Lives in the Yiddish Theatre


Meyer Mishurat

Born circa 1866 in Zvenigrodka, Kiev Gubernia, Ukraine. Father -- a small merchant for a manufacturer. He learned in a religious elementary school (cheder), and until age eleven in a yeshiva, where -- secretly -- he received a little of the  Haskalah literature, and his pious father drove him out of the house.

Migrating over various town with no profession, he became acquainted with a Yiddish itinerant troupe, with whom he did various types of work. With the opportunity he was able to take part in the one-time specific activities of the Yiddish theatre manager, such as to cheat the authority and police officials, and became a expert in the field of expenditures or exploiting the permits to perform "Yiddish-German theatre" or just "German theatre."

In that span of time, he began to act in comical roles and also became the director of his own troupe, with whom he toured across the small cities and towns of Russia. After marrying the daughter of a water supervisor in Nikapol, he made her a prima donna and through this became the "boss" of his troupe, in which many Yiddish actors began their stage careers, who had afterwards important positions on the Yiddish stage.

In 1922 he passed away in Zvyenigrodka.

Israel Rosenberg had in New York's "Tog" (13 January -- 10 February 1917) printed a series of theatre curiosities of M.

David Reitz portrayed him so:

"A very good brother. Every day he used to bring in meat, bread, potatoes, and a flask of whiskey for the actors, at times a few boots and a suit, and even every week, the actors took a bath. He used to only travel to the small towns. actor never took any cash money (from him). He simply did not have [it], and also all thing he obtained were countermarks. By himself he was the director, cashier, actor, wardrobe person. His wife, the first actress, who by herself sewed the clothing, washed, cooked, baked, and once when he had sold tickets at the door on a small table, she stood on the stage as "Papoose" and "Dina", going on he wrote: "So, I am a so called beast of burden, that is to say, there are no men," despicable, he with one eye ("Papoose" is blind in one eye), that a Jew with a twenty-five kopek ticket sits in the first bank of the fifty kopeks, he would say: "R' Jew, for twenty-five kopeks, people are not allowed to sit there," the Jew begins and says: "I am wise to you and your game," answers Mishurat: "You will not get this place. You will have to go," and he said further in his prose: "One denies me at my human heart..."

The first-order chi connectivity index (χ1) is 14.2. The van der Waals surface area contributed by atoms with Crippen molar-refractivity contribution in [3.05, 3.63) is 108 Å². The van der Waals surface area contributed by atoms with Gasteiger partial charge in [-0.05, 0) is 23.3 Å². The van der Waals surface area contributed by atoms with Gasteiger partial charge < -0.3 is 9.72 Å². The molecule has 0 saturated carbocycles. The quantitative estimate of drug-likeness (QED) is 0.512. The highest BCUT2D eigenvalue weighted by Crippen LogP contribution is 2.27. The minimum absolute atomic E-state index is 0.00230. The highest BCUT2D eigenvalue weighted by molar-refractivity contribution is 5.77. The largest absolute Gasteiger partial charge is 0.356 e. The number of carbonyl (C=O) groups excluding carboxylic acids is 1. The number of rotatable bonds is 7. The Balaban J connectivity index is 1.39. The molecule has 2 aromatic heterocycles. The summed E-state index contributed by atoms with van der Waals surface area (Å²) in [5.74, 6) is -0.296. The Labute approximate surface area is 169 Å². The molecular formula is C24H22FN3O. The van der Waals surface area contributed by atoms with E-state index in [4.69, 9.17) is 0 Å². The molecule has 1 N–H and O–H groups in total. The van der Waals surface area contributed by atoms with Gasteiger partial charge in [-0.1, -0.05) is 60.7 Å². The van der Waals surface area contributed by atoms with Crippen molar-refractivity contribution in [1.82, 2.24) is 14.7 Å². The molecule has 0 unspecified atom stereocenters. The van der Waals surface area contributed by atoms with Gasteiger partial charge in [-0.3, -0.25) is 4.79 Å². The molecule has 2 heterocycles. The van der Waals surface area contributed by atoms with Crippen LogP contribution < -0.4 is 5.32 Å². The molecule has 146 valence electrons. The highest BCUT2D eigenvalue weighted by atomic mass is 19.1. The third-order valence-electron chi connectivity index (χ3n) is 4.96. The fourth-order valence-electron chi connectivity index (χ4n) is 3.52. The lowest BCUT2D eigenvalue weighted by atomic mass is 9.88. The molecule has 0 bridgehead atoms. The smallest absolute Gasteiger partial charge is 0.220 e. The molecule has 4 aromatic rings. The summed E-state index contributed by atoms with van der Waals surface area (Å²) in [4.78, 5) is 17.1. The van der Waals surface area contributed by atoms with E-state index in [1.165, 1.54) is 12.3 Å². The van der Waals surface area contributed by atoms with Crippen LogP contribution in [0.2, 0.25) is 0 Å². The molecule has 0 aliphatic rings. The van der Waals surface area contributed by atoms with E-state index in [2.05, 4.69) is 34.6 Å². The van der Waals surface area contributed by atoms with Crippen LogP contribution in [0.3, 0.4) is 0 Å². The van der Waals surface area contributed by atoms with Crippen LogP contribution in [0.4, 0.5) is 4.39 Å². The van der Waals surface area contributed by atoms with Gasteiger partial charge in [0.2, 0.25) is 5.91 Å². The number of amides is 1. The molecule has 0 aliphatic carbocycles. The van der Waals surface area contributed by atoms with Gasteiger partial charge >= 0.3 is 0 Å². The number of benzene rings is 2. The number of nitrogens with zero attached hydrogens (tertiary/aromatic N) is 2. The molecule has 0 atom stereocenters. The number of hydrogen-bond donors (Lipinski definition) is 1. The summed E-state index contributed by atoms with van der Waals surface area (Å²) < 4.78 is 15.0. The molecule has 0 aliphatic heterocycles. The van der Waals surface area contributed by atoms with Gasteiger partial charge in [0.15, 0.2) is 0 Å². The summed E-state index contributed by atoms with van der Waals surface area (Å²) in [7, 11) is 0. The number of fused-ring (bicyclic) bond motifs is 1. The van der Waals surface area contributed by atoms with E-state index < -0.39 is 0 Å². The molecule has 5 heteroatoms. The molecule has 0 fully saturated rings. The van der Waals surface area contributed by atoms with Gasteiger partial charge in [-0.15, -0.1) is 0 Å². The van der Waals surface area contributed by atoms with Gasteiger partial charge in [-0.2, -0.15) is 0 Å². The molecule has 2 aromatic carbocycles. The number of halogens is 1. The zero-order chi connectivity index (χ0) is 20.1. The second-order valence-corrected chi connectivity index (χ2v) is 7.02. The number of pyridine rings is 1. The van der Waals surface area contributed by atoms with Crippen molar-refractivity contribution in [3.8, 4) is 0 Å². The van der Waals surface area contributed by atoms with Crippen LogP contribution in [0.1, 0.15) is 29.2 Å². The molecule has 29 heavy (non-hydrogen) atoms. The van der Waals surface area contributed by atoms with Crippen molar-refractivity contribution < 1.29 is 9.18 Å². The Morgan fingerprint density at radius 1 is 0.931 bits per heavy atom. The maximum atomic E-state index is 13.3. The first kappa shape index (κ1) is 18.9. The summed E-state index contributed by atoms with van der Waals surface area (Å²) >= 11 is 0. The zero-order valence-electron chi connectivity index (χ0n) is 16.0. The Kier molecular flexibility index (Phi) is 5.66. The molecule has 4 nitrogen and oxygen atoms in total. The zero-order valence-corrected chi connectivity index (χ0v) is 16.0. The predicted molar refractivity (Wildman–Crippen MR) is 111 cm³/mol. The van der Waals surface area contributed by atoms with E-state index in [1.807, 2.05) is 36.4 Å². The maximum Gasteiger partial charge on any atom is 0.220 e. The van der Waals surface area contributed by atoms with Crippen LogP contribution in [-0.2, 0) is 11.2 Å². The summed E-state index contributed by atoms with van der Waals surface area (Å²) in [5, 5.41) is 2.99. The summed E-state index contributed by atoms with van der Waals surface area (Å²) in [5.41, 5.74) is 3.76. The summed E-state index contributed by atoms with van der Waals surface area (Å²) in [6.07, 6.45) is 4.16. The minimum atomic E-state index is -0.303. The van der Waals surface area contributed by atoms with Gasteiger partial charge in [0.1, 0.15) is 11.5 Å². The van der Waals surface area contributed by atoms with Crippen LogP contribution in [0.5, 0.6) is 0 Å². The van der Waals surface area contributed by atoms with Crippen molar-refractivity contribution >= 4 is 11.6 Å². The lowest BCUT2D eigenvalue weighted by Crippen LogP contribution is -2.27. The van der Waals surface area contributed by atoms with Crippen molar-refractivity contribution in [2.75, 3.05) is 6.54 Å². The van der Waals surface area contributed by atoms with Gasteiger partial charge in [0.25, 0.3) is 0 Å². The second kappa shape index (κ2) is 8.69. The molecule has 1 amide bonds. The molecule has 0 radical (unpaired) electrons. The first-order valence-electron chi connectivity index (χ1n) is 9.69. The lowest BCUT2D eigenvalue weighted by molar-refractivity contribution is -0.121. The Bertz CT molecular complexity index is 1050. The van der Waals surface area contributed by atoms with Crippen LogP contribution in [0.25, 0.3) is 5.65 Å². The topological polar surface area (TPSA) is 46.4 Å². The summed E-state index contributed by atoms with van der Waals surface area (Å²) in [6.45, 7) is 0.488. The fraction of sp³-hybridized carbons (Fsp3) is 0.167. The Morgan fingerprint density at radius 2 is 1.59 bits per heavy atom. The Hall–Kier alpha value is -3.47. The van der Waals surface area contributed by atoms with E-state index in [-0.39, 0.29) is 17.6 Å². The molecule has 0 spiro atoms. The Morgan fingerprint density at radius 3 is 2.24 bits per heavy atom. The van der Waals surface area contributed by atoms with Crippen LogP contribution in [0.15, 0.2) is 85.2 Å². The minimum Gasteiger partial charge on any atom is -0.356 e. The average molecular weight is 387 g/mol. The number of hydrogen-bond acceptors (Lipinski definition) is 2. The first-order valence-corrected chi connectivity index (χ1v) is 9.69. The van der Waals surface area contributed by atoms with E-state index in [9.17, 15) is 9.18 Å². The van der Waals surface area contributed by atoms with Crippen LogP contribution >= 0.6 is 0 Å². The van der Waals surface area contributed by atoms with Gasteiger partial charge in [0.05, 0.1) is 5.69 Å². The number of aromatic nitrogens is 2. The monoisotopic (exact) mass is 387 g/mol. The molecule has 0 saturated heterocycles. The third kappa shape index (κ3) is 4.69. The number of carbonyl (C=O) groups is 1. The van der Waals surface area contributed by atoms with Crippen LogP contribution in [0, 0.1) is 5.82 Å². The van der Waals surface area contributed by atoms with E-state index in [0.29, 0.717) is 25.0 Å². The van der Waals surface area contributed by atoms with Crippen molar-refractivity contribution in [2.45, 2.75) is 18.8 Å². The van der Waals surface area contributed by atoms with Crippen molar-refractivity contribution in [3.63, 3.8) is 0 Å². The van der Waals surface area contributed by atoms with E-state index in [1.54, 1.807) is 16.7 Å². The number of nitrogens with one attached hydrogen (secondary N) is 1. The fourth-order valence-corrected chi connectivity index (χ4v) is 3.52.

M. Myodovnik recalls in his memoirs: ,...The cashier used to take all the nights, every Monday they used to make the weeks [salary?], and every week we used to feel guilty, because we never saw anything. ...Mishurat used to issue, besides the general contromarks, contromark for the butcher for meat, the baker for bread, with one word -- for every  production of life's necessities he used to give contromarks. ...Mishurat hadn't prepared anything for himself, that they already had to start, he used to run from the cashier's office and scream, "Wigmaker, klef me without a beard!" And so asit goes, he went out onto the stage."

M.E. from Misha Boodkin and Sh.E. from David Reitz.

  • Israel Rosenberg -- "Gospodin mishurat," "Der tog," N.Y, 13 Jan.-10 Feb. 1917.

  • M. Myodonik -- Mayne teater zikhroyns, "Der stern," Minsk Journal, N' 4, 1929.






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Adapted from the original Yiddish text found within the  "Lexicon of the Yiddish Theatre" by Zalmen Zylbercweig, Volume 2, page 1330.

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